No doubt about it: we’re inspired by the palatial estates, glossy big-city apartments, and antiques-filled French countryside manors that make their way into the pages of shelter magazines. But not many of us actually dwell in 6,000-square-foot manses, and we often hear the question, “Do you have any tips on small-space decorating?” Well, hang on to your Pantone swatches, design fans, because today Annie’s offering advice on putting together apartments and small homes, or even small spaces within a cottage or house, with serious chic factor.
Here are Annie’s top 12 tips on decorating small spaces:
1. Keep the overall design simple. No matter the type of room, if there’s one rule you want to follow with a small space, it’s this one. The less stuff in the room, the larger it will look. Pulling the furniture away from the walls and toward the center of the room can also create the illusion of space around the perimeter.
2. Free up precious real estate on floors and tables by mounting wall sconces or installing a flush-mount or pendant lamps for lighting.
3. Invest in dual-purpose furniture, like this adjustable coffee table and dining table, which can be raised or lowered depending on your need. We’re also fans of wheeled carts that can work as a mini prep island in the kitchen and a bar/serving cart in the dining room. And we can tell you from experience that dining tables with extension leaves (which can be stashed in a closet while not in use) make a great project tables or computer desks. The extra chairs can be stashed against the walls in the dining room, living room, or guest room until needed.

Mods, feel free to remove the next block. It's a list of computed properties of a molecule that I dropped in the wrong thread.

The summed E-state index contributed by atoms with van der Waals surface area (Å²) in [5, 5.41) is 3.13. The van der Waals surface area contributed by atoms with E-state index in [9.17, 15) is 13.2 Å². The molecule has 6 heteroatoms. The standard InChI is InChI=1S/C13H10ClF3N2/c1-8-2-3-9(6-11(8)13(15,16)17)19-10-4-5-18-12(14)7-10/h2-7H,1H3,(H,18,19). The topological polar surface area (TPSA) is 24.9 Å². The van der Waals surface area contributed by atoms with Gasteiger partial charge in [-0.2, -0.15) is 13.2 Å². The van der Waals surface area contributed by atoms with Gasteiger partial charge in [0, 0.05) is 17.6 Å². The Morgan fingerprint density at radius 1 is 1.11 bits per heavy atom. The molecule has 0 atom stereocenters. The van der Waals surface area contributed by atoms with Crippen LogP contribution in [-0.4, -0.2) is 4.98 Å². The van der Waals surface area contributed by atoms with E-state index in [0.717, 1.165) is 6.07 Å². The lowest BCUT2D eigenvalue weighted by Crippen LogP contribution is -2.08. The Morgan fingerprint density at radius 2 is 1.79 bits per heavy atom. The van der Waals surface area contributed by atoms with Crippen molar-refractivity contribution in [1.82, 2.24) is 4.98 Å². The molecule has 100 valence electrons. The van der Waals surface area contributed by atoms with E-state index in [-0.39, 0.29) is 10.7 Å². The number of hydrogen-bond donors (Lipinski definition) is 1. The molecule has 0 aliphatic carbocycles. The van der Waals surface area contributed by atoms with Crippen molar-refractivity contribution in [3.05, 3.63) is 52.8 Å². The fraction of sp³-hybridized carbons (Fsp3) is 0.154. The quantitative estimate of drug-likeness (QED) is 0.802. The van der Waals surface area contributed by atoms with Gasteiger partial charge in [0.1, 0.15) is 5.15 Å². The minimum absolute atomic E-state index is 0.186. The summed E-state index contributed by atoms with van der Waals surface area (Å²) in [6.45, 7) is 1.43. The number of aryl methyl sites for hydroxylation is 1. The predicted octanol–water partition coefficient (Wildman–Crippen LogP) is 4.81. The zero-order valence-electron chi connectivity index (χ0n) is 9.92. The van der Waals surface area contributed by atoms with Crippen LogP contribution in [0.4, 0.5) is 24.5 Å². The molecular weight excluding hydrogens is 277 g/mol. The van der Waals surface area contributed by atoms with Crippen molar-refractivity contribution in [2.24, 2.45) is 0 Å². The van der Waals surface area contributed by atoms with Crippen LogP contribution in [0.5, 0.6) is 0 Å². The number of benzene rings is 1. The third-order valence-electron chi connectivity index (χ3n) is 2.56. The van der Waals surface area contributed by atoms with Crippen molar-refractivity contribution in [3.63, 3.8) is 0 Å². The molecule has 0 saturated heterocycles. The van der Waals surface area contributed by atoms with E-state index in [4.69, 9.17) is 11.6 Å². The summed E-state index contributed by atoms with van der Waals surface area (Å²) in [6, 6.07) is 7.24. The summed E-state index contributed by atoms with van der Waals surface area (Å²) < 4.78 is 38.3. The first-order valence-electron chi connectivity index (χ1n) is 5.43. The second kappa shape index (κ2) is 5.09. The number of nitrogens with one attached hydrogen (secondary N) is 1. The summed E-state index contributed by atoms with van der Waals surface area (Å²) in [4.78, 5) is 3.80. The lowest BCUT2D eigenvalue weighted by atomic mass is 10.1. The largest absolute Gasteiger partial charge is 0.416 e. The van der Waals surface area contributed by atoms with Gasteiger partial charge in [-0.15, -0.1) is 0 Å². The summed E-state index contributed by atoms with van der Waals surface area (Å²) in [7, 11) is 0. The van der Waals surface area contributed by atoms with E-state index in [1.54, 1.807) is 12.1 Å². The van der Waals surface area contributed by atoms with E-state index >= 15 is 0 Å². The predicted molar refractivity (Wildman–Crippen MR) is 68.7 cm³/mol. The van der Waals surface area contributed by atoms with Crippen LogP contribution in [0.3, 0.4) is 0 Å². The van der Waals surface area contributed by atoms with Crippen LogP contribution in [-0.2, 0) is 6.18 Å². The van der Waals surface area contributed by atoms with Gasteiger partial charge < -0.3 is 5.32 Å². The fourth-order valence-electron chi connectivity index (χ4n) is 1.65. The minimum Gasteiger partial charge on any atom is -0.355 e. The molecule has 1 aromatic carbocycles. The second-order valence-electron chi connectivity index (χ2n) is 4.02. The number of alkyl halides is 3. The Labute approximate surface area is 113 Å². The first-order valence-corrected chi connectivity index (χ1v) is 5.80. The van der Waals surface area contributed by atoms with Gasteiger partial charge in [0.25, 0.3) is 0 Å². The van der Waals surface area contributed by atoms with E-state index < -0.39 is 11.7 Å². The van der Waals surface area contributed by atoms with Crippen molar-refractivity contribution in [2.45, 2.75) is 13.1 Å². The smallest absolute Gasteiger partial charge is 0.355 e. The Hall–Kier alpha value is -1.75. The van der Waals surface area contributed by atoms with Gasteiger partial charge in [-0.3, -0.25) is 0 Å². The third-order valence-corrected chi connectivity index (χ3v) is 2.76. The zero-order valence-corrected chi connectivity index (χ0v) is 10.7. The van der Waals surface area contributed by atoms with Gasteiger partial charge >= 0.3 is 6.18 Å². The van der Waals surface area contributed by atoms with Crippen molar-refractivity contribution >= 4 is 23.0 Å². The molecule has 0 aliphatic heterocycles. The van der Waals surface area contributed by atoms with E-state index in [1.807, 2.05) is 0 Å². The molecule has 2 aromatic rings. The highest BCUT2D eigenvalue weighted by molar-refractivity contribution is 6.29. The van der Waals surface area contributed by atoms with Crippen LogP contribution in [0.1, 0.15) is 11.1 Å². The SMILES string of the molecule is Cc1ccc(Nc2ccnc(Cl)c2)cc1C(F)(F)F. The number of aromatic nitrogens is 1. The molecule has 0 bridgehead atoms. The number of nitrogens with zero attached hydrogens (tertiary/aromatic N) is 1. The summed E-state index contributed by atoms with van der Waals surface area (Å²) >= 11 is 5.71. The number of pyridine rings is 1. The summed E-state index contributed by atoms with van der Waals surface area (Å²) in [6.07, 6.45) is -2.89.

4. Clear your coffee tables, accent tables, and countertops, or at least don’t overstyle them. Keeping tables clutter-free will maximize the look of the space. For an even more spacious look, try coffee and accent tables made of translucent materials like glass, Lucite, or acrylic.
5. Make use of horizontal storage wherever possible. Think tall bookcases or curio cabinets, floating wall shelves, kitchen islands with shelves under the countertop, and dining room tables with drawers that can hold linens and serving utensils.
6. Choose furniture in the same color palette. You can either include one or two bold pieces of furniture to break it up, or go with all-neutral furniture and several bold accents. Alternatively, try this visual trick often employed by Scandinavian designers: match your furniture color to your wall color. Instant open sesame.
7. Let in the light. It’s a decorating myth that dark and bold colors automatically make a space recede and pale colors automatically enlarge it. What matters most in making a space look larger is light—both natural and electrical. Let in as much natural light as possible by using sheer fabrics for window panels, or skipping the window treatments entirely. The latter option can make a space look even more dramatic, especially if it has walls painted in a pale shade—think white, ivory, aqua, or the lightest yellow. Make sure you have plenty of overhead lighting to help the room look less petite.
8. If you opt for window panels, add height to the room by choosing light-colored fabrics, and go floor-to-ceiling length. Shorter curtains, by contrast, visually shorten the room by cutting it off two-thirds of the way down the wall.
9. If it’s in your budget, add a skylight or two; this is the gold standard for adding extra light to a room. But architectural details—like wood planks or molding—near or on the ceiling, and painted white, will also draw the eye up. Or start at the opposite end of the room, and try whitewashing the floors and adding a single, bold accent wall.
10. Reflect even more light with a large, wall-mounted mirror. There’s a reason every interior designer we’ve ever met has recommended this trick: it works like gangbusters.
11. In a small bedroom, skip the overly large or ornate headboard and try using a piece of tapestry or wall art as your “headboard” instead. And make use of all that wasted under-bed space by adding a platform bed with drawer storage or picking up some inexpensive canvas bins you can slide under the bed frame.
12. If space is really at a premium and the room needs to be used in two distinct ways (such as a home office and bedroom), or if you have unsightly necessities (think: filing cabinets) with no real storage space, pick up a divider to split the space into two and/or hide the not-so-pretty parts.